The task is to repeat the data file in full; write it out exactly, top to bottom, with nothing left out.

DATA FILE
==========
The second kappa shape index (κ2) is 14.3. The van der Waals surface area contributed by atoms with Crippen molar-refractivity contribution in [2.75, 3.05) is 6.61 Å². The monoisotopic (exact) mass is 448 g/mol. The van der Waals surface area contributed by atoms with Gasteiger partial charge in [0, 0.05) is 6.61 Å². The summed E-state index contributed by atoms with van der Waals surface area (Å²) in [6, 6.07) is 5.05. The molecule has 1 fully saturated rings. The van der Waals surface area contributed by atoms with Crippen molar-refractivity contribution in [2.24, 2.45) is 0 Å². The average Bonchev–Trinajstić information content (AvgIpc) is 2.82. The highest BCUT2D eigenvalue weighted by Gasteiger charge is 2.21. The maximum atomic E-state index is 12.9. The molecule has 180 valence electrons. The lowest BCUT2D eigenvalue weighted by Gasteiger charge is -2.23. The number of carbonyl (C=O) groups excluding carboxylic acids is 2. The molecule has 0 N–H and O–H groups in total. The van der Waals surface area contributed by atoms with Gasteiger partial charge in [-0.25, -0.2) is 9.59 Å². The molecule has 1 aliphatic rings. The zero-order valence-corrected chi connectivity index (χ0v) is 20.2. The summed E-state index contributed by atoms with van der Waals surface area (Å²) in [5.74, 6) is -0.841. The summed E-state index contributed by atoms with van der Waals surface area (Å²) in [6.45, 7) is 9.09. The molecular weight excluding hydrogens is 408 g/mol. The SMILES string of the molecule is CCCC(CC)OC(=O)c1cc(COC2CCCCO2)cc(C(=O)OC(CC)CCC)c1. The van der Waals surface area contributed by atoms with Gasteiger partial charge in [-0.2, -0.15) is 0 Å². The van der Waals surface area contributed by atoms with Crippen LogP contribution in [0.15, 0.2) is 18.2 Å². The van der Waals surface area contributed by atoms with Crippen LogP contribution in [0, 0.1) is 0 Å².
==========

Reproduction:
The second kappa shape index (κ2) is 14.3. The van der Waals surface area contributed by atoms with Crippen molar-refractivity contribution in [2.75, 3.05) is 6.61 Å². The monoisotopic (exact) mass is 448 g/mol. The van der Waals surface area contributed by atoms with Gasteiger partial charge in [0, 0.05) is 6.61 Å². The summed E-state index contributed by atoms with van der Waals surface area (Å²) in [6, 6.07) is 5.05. The molecule has 1 fully saturated rings. The van der Waals surface area contributed by atoms with Crippen molar-refractivity contribution in [2.24, 2.45) is 0 Å². The average Bonchev–Trinajstić information content (AvgIpc) is 2.82. The highest BCUT2D eigenvalue weighted by Gasteiger charge is 2.21. The maximum atomic E-state index is 12.9. The molecule has 180 valence electrons. The lowest BCUT2D eigenvalue weighted by Gasteiger charge is -2.23. The number of carbonyl (C=O) groups excluding carboxylic acids is 2. The molecule has 0 N–H and O–H groups in total. The van der Waals surface area contributed by atoms with Gasteiger partial charge in [-0.25, -0.2) is 9.59 Å². The molecule has 1 aliphatic rings. The zero-order valence-corrected chi connectivity index (χ0v) is 20.2. The summed E-state index contributed by atoms with van der Waals surface area (Å²) in [5.74, 6) is -0.841. The summed E-state index contributed by atoms with van der Waals surface area (Å²) in [6.45, 7) is 9.09. The molecular weight excluding hydrogens is 408 g/mol. The SMILES string of the molecule is CCCC(CC)OC(=O)c1cc(COC2CCCCO2)cc(C(=O)OC(CC)CCC)c1. The van der Waals surface area contributed by atoms with Gasteiger partial charge in [-0.2, -0.15) is 0 Å². The van der Waals surface area contributed by atoms with Crippen LogP contribution in [0.15, 0.2) is 18.2 Å². The van der Waals surface area contributed by atoms with Crippen LogP contribution in [0, 0.1) is 0 Å².